18, 2015, Defendants filed a Motion to Dismiss for Lack of Jurisdiction and for Failure to State a
Claim (Dkt. #32). On June 15, 2015, Plaintiff filed his Response (Dkt. #35), and on June 25,
2015, Defendants filed a Reply (Dkt. #36).
The Magistrate Judge entered a report and
recommendation on October, 9, 2015, recommending dismissal of each of Plaintiff‟s remaining
claims (Dkt. #38), and Plaintiff timely filed objections on October 23, 2015 (Dkt. #39). Plaintiff
asserts two objections: (1) the Magistrate Judge improperly found Plaintiff‟s claims time-barred;
The Magistrate Judge correctly found, and Plaintiff does not dispute, that the Due Process Clause of the Fourteenth
Amendment applies only as against states (Dkt. #38 at 7). See U.S. Const. amend. XIV, § 1. Both Defendants
herein are individual, federal employees; accordingly, the Fourteenth Amendment is not applicable to Plaintiff‟s
claims and the Court will address only Plaintiff‟s Fourth and Fifth Amendment Bivens arguments. Id.
and, (2) the Magistrate Judge improperly failed to address Defendants‟ qualified immunity
argument (Dkt. #39 at 2).
Objection 1 – Plaintiff’s Bivens Claims are Barred by the Applicable Statute of Limitations
Plaintiff objects to the Magistrate Judge‟s finding that Plaintiff‟s Bivens claims are barred
by limitations (Dkt. #39 at 2). Specifically, Plaintiff asserts that since his injuries occurred in the
context of an employment contract and/or arise from contract, the applicable statute of
limitations is six (6) years, not the two (2) year limitations period applicable to a personal injury
action. Id. at 3. Plaintiff attests that Defendants‟ “injurious actions” resulted in damages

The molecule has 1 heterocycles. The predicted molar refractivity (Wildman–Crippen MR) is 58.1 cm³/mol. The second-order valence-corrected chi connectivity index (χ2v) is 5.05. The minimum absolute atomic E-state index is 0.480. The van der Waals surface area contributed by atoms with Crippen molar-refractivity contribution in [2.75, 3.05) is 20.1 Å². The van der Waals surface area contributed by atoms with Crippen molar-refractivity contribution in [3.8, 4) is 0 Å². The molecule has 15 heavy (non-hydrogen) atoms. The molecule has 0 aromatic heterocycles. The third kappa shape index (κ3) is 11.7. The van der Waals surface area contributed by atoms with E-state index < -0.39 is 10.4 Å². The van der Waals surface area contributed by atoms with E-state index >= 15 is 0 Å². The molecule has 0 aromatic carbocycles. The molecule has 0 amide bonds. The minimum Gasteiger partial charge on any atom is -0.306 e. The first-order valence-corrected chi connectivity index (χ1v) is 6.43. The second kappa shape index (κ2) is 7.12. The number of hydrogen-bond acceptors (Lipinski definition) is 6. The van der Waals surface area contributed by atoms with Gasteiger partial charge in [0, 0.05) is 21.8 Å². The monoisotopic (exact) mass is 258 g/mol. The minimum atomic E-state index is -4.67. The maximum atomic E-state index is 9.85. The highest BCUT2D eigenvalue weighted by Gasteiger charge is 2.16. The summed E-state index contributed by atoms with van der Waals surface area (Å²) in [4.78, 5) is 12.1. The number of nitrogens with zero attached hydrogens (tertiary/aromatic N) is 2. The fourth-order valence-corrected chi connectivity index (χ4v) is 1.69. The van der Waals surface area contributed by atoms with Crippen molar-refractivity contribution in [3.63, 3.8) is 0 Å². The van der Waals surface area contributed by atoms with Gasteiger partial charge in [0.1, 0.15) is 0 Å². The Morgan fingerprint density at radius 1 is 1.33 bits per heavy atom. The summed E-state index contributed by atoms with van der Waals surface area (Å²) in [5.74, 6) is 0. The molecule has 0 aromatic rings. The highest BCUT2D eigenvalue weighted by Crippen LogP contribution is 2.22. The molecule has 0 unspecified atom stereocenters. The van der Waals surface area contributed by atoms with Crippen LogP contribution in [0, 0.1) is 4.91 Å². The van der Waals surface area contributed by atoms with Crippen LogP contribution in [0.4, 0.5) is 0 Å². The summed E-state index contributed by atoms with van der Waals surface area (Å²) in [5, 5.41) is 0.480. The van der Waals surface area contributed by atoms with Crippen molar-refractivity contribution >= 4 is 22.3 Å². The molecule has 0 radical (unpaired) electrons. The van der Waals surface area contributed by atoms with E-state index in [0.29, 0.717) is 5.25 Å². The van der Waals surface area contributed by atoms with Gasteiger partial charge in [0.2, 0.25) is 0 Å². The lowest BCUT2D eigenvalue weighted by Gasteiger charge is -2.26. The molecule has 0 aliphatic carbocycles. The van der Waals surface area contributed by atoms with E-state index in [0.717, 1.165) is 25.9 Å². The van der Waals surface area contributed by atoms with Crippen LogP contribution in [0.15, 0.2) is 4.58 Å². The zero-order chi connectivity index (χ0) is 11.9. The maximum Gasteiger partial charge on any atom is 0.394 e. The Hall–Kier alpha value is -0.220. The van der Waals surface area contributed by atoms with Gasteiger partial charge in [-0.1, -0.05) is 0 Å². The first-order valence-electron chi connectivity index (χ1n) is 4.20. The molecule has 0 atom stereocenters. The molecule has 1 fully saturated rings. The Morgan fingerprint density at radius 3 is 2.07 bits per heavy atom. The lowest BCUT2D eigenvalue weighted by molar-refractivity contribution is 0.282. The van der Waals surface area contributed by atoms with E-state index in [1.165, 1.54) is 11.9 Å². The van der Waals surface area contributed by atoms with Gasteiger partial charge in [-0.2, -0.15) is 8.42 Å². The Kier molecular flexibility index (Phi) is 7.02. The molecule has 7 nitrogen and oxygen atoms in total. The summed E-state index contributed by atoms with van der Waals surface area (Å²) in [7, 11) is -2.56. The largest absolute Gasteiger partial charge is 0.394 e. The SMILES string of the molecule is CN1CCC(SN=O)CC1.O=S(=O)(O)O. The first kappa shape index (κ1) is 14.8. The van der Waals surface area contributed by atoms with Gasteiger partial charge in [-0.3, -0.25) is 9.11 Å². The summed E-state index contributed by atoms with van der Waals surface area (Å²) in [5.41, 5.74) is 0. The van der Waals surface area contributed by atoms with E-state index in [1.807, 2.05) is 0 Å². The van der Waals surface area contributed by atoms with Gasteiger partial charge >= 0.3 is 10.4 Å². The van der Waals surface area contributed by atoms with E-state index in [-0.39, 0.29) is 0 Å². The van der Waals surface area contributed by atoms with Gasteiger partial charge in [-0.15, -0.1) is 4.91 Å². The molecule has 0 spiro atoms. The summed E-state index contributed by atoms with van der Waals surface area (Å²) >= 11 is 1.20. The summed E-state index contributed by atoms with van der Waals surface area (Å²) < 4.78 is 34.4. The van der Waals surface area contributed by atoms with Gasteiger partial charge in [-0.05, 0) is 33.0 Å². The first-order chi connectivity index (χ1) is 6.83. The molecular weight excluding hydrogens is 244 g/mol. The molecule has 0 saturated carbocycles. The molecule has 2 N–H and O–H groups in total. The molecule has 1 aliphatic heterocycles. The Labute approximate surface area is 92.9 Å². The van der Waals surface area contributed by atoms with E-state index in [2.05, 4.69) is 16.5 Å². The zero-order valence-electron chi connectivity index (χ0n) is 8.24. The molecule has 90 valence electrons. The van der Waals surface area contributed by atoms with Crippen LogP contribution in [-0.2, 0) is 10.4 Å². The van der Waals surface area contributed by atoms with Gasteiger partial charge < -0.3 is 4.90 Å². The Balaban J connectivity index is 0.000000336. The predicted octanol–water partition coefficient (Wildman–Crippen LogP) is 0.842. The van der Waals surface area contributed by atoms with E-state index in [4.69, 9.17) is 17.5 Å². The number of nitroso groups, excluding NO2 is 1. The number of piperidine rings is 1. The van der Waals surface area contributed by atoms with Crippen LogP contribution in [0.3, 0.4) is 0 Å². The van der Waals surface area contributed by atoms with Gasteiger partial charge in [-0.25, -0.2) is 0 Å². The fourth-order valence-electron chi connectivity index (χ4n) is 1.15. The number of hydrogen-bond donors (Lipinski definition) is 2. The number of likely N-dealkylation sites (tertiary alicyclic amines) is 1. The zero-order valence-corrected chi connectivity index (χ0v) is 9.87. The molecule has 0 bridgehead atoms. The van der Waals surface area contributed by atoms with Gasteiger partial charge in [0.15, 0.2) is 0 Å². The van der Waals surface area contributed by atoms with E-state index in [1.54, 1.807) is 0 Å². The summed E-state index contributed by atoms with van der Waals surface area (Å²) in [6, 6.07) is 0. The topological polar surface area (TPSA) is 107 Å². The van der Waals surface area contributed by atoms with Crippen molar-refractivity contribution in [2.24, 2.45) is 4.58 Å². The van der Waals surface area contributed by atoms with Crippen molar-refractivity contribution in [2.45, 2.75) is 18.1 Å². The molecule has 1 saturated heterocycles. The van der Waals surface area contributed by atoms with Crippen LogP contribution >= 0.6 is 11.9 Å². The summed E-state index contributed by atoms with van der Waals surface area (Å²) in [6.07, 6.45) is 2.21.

“including but not limited to those monetary in nature” and “which were owed to [Plaintiff]
based on contractual rights he had with the [VA].” Id. (emphasis in original). Plaintiff further
contends that this contractual right conferred on him certain property rights, which were then
taken away from him in violation of the due process clause of the Fifth Amendment – hence
giving rise to the instant Bivens claims.
While Plaintiff agrees that Alabama law is
applicable here, Plaintiff alleges that the Magistrate Judge failed to give due consideration to the
“essential nature” of his Bivens claims for statute of limitations purposes.2 Id. at 4.
The Magistrate Judge found that Plaintiff‟s Bivens claims are subject to Alabama‟s twoyear personal injury statute of limitations and are time-barred (Dkt. #38 at 12). The statute of
limitations for a Bivens action is the same as the statute of limitations in a personal injury action
in the state in which the claim accrues. Spotts v. U.S., 613 F.3d 559, 573 (5th Cir. 2010).
Furthermore, “[a] claim to monetary damages under Bivens accrues „when the plaintiff knows or
has reason to know of the injury which is the basis of the action.‟” Garcia v. U.S., No. EP-112
The Magistrate Judge correctly noted, and Plaintiff does not dispute, that even if Plaintiff‟s injuries took place in
Texas, the relevant limitations period would still be two (2) years, and thus the outcome remains the same (Dkt. #38